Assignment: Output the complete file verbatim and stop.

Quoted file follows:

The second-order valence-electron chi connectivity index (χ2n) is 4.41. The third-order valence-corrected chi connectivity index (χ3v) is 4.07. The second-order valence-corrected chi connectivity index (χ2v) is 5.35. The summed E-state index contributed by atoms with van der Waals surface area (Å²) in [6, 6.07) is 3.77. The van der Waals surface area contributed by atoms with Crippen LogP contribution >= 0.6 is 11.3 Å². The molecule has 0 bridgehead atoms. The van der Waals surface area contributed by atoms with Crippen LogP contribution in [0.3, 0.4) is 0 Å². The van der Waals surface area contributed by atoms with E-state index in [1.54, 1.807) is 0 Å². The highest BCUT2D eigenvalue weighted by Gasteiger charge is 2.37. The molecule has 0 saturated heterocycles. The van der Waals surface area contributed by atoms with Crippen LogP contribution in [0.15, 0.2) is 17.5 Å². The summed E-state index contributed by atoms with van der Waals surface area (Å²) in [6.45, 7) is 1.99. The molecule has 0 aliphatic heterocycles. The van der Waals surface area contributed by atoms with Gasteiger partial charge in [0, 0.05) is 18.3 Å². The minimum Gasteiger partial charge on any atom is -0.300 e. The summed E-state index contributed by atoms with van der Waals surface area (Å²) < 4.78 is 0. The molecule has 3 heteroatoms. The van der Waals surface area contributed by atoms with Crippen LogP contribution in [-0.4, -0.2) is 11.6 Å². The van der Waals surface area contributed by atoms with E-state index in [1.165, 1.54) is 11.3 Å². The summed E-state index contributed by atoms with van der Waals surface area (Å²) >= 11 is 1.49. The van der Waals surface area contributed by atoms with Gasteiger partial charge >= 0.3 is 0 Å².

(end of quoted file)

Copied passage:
The second-order valence-electron chi connectivity index (χ2n) is 4.41. The third-order valence-corrected chi connectivity index (χ3v) is 4.07. The second-order valence-corrected chi connectivity index (χ2v) is 5.35. The summed E-state index contributed by atoms with van der Waals surface area (Å²) in [6, 6.07) is 3.77. The van der Waals surface area contributed by atoms with Crippen LogP contribution >= 0.6 is 11.3 Å². The molecule has 0 bridgehead atoms. The van der Waals surface area contributed by atoms with Crippen LogP contribution in [0.3, 0.4) is 0 Å². The van der Waals surface area contributed by atoms with E-state index in [1.54, 1.807) is 0 Å². The highest BCUT2D eigenvalue weighted by Gasteiger charge is 2.37. The molecule has 0 saturated heterocycles. The van der Waals surface area contributed by atoms with Crippen LogP contribution in [0.15, 0.2) is 17.5 Å². The summed E-state index contributed by atoms with van der Waals surface area (Å²) in [6.45, 7) is 1.99. The molecule has 0 aliphatic heterocycles. The van der Waals surface area contributed by atoms with Gasteiger partial charge in [0, 0.05) is 18.3 Å². The minimum Gasteiger partial charge on any atom is -0.300 e. The summed E-state index contributed by atoms with van der Waals surface area (Å²) < 4.78 is 0. The molecule has 3 heteroatoms. The van der Waals surface area contributed by atoms with Crippen LogP contribution in [-0.4, -0.2) is 11.6 Å². The van der Waals surface area contributed by atoms with E-state index in [1.165, 1.54) is 11.3 Å². The summed E-state index contributed by atoms with van der Waals surface area (Å²) >= 11 is 1.49. The van der Waals surface area contributed by atoms with Gasteiger partial charge >= 0.3 is 0 Å².